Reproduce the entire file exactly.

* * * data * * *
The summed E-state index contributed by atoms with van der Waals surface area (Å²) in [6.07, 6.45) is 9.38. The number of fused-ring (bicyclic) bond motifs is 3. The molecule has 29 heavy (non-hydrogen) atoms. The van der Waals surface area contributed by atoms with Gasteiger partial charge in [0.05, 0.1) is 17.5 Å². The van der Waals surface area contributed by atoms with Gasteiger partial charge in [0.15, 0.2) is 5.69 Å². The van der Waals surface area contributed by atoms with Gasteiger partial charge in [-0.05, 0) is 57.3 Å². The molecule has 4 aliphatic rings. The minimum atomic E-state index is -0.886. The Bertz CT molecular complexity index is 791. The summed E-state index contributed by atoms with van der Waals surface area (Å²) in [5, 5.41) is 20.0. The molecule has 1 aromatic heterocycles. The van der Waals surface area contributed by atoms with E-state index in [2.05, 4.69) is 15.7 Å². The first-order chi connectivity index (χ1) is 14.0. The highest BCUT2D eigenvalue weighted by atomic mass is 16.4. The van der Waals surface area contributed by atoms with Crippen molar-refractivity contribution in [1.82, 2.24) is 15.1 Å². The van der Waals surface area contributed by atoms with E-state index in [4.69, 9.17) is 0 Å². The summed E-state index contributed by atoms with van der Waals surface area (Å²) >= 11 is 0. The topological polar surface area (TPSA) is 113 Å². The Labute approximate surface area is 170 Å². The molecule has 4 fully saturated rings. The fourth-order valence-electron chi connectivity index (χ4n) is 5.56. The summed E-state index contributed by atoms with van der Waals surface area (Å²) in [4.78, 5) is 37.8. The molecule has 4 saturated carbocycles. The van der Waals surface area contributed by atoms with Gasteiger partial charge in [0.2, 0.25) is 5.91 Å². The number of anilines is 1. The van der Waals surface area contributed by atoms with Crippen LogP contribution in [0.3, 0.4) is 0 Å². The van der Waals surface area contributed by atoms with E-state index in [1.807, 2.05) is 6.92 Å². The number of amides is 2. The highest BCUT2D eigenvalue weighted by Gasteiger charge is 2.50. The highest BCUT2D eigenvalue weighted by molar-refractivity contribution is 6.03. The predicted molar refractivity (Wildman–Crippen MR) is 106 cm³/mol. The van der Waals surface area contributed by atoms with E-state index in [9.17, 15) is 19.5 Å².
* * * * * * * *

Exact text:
The summed E-state index contributed by atoms with van der Waals surface area (Å²) in [6.07, 6.45) is 9.38. The number of fused-ring (bicyclic) bond motifs is 3. The molecule has 29 heavy (non-hydrogen) atoms. The van der Waals surface area contributed by atoms with Gasteiger partial charge in [0.05, 0.1) is 17.5 Å². The van der Waals surface area contributed by atoms with Gasteiger partial charge in [0.15, 0.2) is 5.69 Å². The van der Waals surface area contributed by atoms with Gasteiger partial charge in [-0.05, 0) is 57.3 Å². The molecule has 4 aliphatic rings. The minimum atomic E-state index is -0.886. The Bertz CT molecular complexity index is 791. The summed E-state index contributed by atoms with van der Waals surface area (Å²) in [5, 5.41) is 20.0. The molecule has 1 aromatic heterocycles. The van der Waals surface area contributed by atoms with E-state index in [2.05, 4.69) is 15.7 Å². The first-order chi connectivity index (χ1) is 14.0. The highest BCUT2D eigenvalue weighted by atomic mass is 16.4. The van der Waals surface area contributed by atoms with Crippen molar-refractivity contribution in [1.82, 2.24) is 15.1 Å². The van der Waals surface area contributed by atoms with E-state index in [4.69, 9.17) is 0 Å². The summed E-state index contributed by atoms with van der Waals surface area (Å²) >= 11 is 0. The topological polar surface area (TPSA) is 113 Å². The Labute approximate surface area is 170 Å². The molecule has 4 fully saturated rings. The fourth-order valence-electron chi connectivity index (χ4n) is 5.56. The summed E-state index contributed by atoms with van der Waals surface area (Å²) in [4.78, 5) is 37.8. The molecule has 4 saturated carbocycles. The van der Waals surface area contributed by atoms with Gasteiger partial charge in [0.2, 0.25) is 5.91 Å². The number of anilines is 1. The van der Waals surface area contributed by atoms with Crippen LogP contribution in [0.3, 0.4) is 0 Å². The van der Waals surface area contributed by atoms with E-state index in [1.807, 2.05) is 6.92 Å². The number of amides is 2. The highest BCUT2D eigenvalue weighted by Gasteiger charge is 2.50. The highest BCUT2D eigenvalue weighted by molar-refractivity contribution is 6.03. The predicted molar refractivity (Wildman–Crippen MR) is 106 cm³/mol. The van der Waals surface area contributed by atoms with E-state index in [9.17, 15) is 19.5 Å².